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Despite its setbacks, or perhaps because of them, organized labor has an energy level that AFL-CIO president Richard Trumka says he hasn’t seen before in his 50 years with the movement.

Vow of 'Bigger, Broader, Bolder' Labor Movement

Most media outlets continue to portray the federal “shutdown” as a political fight between a president who once said he would be proud to provoke a standoff and congressional leaders who have called the bully’s bluff. And it is that. But the story of President Trump facing off against House Speaker Nancy Pelosi just scrapes the surface of what is really going on.

Teachers overwhelmingly approved a new contract Tuesday and planned to return to the classroom after a six-day strike over funding and staffing in the nation’s second-largest school district.

Although all votes hadn’t been counted, preliminary figures showed that a “vast supermajority” of some 30,000 educators voted in favor of the tentative deal, “therefore ending the strike and heading back to schools tomorrow,” said Alex Caputo-Pearl, president of United Teachers Los Angeles.

Eight hundred thousand workers. That is the number of government employees and contractors impacted by President Trump’s shutdown of the federal government. The average take home pay of impacted workers is around $500 per week, and any financial uncertainty is sure to cause stress and anxiety over how to make ends meet. Each day of this manufactured crisis, working families lose money for housing, healthcare and groceries — the essentials we need to get by.

Furloughed federal employees and out-of-work contractors greeted one another Thursday with a sarcastic nickname that, on the 20th day of a partial government shutdown, captured their feeling of powerlessness: “Hello, fellow pawns.”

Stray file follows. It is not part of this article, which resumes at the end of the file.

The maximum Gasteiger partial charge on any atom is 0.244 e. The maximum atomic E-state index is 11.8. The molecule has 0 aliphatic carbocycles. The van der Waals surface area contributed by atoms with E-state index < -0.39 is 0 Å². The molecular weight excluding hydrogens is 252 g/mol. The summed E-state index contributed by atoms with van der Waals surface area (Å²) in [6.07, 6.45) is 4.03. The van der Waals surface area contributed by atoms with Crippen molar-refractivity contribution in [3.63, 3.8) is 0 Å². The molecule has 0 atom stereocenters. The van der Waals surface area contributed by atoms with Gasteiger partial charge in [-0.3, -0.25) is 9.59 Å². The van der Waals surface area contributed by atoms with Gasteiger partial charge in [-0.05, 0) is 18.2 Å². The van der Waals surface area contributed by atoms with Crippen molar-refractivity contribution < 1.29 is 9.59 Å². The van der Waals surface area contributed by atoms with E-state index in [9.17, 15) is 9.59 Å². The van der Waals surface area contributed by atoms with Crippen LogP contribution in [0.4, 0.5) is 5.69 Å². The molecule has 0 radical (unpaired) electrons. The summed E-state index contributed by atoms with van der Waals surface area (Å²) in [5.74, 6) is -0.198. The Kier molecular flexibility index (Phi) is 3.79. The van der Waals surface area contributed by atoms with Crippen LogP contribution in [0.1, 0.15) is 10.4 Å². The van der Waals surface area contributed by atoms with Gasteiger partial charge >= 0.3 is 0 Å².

They shouted it to one another over the brutal wind and bitter cold on Thursday in downtown Washington, where hundreds gathered to demand government leaders put an end to the shutdown and allow them to get back to work.

Today is Day 4 of the 140-day regular session of the 86thTexas Legislature.  

Texas AFL-CIO Opposes Workforce Commission Proposal That Could Convert Some Gig Economy Workers Into ‘Marketplace Contractors’

The Texas AFL-CIO has formally opposed a pending rule that would give employers who conduct business via digital networks blanket authority to deny basic employment benefits to employees simply by calling them “marketplace contractors.” 

The Texas Workforce Commission voted to publish the rule proposal in December and could enact it later this month. 

Texas AFL-CIO: Communities Everywhere Being Harmed

With President Trump in Texas today for a pointless “photo opportunity,” the Texas AFL-CIO called for a resolution of the nearly three-week government shutdown that is harming not just 800,000 federal workers, but the entire nation.

Welcome to the 2019 edition of The ULLCO Sentinel. “ULLCO” is the United Labor Legislative Committee, the lobbying arm of the Texas AFL-CIO representing Texas labor unions and participating allies.

Today is Day Minus-4 of the regular session of the 86th Texas Legislature. Blastoff and the start of a 140-day clock takes place Tuesday, Jan. 8th, with the session running until Monday, May 27th, Memorial Day.